Newton's friend, the astronomer Edmond Halley, endeavoured to compute the orbits of 24 comets for which he had found accurate enough historical documents. Applying Newton's method, he presupposed a parabola as an approximation for each orbit. Among the 24 parabolas, 3 were identical in size and superimposed in space. The three relevant cometary passages (1531, 1607, and 1682) were separated by two time intervals of 76 and 75 years. Halley concluded that the parabolas were actually the end of an extremely elongated ellipse. Instead of three curves open to infinity, the orbit is closed and brings the same comet periodically back to Earth. As a consequence, it would return in 1758, he predicted.
Observed on Christmas night, 1758, by Johann Georg Palitzsch, a German amateur astronomer, the comet passed at perihelion in March 1759 and at perigee (closest to Earth) in April 1759. The perihelion date of 1759 had been predicted with an accuracy of one month by AlexisClaude Clairaut, a French astronomer and physicist. Clairaut's work contributed much to the acceptance of Newton's theory on the Continent. With this, the until-then anonymous comet came to be called Halley's comet.
Since 1759, Comet Halley has reappeared three more times—in 1835, 1910, and 1986. Its trajectory has been computed backward, and all of its 30 previous passages described in historical documents over 22 centuries have been authenticated. Comet Halley's period has irregularly varied between 74.4 years (from 1835 to 1910) and 79.6 years (from 451 to 530 CE). These variations, which have been accurately predicted, result from the changing positions of the giant planets, mainly Jupiter and Saturn, whose variable attractions perturb the trajectory of the comet. The space orientation of the orbit has been practically constant, at least for several centuries. Since its returns are not separated by an integer number of years, however, the comet encounters Earth each time on a different point of its orbit around the Sun; thus, the geometry of each passage is different and its shortest distance to the planet varies considerably. The closest known passage to Earth, 0.033 AU, occurred on April 9, 837 CE.
The perigee distance of most of Comet Halley's historical passages has been between 0.20 and 0.50 AU. The last perigee, on April 11, 1986, took place at 0.42 AU from Earth. By contrast, the comet passed at only 0.14 AU from Earth in 1910. Seen from closer range, it was brighter and had a longer tail than on its return in 1986. This is one reason why the 1986 passage proved so disappointing to most lay observers. Yet, a far more important factor had to do with geometry: in the latitudes of the major Western countries, the comet was hidden by the southern horizon during the few weeks in April 1986 when it was at its brightest. Moreover, the night sky of most Western countries is brightly and constantly illuminated by public and private lights. Even in the absence of moonlight, the nighttime sky is pervaded by a milky glare that easily hides the tail of a comet.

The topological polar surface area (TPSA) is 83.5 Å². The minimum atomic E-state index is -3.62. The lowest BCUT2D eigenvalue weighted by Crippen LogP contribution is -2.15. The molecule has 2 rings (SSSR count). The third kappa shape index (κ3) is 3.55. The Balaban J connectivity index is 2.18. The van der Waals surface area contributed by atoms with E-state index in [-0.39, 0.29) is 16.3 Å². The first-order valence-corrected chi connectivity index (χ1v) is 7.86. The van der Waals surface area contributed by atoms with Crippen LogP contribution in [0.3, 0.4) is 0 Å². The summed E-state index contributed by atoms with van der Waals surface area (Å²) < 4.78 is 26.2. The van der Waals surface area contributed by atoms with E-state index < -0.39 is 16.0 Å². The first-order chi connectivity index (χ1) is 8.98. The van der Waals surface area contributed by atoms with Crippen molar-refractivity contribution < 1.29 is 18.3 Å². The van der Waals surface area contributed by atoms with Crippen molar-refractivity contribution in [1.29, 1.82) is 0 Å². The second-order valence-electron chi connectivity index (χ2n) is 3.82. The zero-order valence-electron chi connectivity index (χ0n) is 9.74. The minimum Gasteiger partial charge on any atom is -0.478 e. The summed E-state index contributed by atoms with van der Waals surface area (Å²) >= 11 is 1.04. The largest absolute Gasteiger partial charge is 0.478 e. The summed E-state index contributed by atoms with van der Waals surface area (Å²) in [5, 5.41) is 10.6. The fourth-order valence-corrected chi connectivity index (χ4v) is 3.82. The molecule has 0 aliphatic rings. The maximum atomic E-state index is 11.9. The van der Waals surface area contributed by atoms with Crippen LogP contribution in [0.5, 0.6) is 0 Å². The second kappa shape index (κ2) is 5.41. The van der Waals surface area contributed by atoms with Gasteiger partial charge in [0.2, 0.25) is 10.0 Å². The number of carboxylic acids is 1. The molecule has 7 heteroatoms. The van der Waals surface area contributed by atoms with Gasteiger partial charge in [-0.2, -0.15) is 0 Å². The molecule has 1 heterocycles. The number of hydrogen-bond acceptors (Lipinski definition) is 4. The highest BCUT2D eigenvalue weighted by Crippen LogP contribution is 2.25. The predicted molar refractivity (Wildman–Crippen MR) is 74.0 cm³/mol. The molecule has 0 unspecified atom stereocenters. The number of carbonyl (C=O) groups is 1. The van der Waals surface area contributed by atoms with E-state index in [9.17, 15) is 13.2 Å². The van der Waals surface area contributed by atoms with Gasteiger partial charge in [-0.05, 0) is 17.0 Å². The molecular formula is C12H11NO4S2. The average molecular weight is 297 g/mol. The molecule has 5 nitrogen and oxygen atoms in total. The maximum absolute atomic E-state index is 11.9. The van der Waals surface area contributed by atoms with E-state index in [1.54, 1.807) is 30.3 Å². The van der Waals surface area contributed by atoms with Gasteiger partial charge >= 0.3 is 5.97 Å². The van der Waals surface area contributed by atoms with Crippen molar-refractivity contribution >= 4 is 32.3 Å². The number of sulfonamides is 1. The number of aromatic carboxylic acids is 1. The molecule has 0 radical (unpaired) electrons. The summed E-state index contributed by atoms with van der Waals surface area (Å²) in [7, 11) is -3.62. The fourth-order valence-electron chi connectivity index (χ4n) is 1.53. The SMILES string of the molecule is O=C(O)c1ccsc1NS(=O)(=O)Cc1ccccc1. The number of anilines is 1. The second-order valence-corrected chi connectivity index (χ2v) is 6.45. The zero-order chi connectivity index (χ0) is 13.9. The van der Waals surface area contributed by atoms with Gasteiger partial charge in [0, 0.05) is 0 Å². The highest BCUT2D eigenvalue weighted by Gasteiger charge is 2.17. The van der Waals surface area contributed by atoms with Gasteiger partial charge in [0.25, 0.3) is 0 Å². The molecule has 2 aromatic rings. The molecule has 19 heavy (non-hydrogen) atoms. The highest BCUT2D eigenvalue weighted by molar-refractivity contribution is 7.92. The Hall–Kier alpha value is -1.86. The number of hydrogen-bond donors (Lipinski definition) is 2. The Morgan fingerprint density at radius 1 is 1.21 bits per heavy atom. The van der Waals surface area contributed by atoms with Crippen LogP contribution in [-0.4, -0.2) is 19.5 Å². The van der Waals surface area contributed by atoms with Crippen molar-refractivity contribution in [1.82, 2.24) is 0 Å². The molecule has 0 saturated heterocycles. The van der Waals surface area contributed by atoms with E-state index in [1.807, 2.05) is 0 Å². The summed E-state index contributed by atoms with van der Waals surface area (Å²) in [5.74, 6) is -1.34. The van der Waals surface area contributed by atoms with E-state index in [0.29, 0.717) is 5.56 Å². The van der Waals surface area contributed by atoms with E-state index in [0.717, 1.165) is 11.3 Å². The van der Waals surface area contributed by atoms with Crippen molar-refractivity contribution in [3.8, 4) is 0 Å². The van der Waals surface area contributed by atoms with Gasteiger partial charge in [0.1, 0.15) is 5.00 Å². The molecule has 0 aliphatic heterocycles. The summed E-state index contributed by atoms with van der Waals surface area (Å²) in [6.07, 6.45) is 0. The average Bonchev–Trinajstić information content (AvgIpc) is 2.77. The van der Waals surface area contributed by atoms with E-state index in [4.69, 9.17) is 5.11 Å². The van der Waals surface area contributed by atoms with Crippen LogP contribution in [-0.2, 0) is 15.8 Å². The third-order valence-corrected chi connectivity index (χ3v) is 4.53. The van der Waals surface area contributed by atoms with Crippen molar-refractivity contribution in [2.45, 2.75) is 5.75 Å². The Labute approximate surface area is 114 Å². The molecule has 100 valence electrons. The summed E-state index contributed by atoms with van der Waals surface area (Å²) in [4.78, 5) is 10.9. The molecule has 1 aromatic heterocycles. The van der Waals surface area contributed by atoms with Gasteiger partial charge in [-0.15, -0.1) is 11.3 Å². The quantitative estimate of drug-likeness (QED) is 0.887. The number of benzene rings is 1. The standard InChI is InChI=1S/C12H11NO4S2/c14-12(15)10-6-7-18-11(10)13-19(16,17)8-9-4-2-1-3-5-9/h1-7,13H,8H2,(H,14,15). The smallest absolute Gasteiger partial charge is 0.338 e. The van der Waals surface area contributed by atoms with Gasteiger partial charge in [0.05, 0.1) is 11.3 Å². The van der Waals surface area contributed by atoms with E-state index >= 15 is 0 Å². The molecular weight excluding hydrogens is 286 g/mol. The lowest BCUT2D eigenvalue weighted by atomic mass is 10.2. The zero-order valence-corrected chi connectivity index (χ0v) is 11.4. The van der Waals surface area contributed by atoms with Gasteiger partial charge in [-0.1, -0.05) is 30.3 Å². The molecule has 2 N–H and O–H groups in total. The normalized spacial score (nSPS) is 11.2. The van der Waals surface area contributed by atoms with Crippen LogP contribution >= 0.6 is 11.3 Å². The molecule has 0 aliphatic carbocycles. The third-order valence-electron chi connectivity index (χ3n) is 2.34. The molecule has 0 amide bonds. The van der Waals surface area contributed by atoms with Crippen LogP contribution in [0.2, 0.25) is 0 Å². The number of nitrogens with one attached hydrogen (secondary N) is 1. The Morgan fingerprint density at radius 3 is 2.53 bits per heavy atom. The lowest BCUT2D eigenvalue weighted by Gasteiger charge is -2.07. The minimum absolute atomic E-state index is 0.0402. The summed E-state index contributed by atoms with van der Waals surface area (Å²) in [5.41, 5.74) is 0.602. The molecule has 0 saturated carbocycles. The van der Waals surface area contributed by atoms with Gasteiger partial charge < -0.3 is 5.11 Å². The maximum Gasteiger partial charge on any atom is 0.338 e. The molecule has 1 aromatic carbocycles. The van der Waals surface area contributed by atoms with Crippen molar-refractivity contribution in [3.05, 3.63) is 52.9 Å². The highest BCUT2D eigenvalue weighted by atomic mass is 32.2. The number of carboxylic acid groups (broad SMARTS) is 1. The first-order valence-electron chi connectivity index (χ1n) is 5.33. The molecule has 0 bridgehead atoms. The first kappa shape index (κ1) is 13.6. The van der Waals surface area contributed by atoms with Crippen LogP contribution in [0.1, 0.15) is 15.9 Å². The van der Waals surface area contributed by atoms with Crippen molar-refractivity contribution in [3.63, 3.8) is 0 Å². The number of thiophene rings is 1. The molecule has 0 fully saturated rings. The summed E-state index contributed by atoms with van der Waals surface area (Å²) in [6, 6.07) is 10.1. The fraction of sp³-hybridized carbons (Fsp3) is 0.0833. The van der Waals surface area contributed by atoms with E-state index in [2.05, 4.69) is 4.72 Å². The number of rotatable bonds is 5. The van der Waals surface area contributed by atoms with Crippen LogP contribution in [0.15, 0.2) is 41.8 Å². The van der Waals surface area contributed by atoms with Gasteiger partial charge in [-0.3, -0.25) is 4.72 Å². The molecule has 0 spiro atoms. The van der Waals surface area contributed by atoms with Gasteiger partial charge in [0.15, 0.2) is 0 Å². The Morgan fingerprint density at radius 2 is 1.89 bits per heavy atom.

Each century, a score of comets brighter than Comet Halley have been discovered. Yet, they appear without warning and will not be seen again. Many are periodic comets like Comet Halley, but their periods are extremely long (millennia or even scores or hundreds of millennia), and they have not left any identifiable trace in prehistory. For example, the bright Comet Hale-Bopp will reappear in about 2,380 years.
Bright Comet Bennett 1970 II will return in 17 centuries, whereas the spectacular Comet West 1976 VI will reappear in about 500,000 years. Among the comets that can easily be seen with the unaided eye, Comet Halley is the only one that returns in a single lifetime. More than 200 comets whose periods are between 3 and 200 years are known, however. Unfortunately they are or have become too faint to be readily seen without the aid of telescopes.
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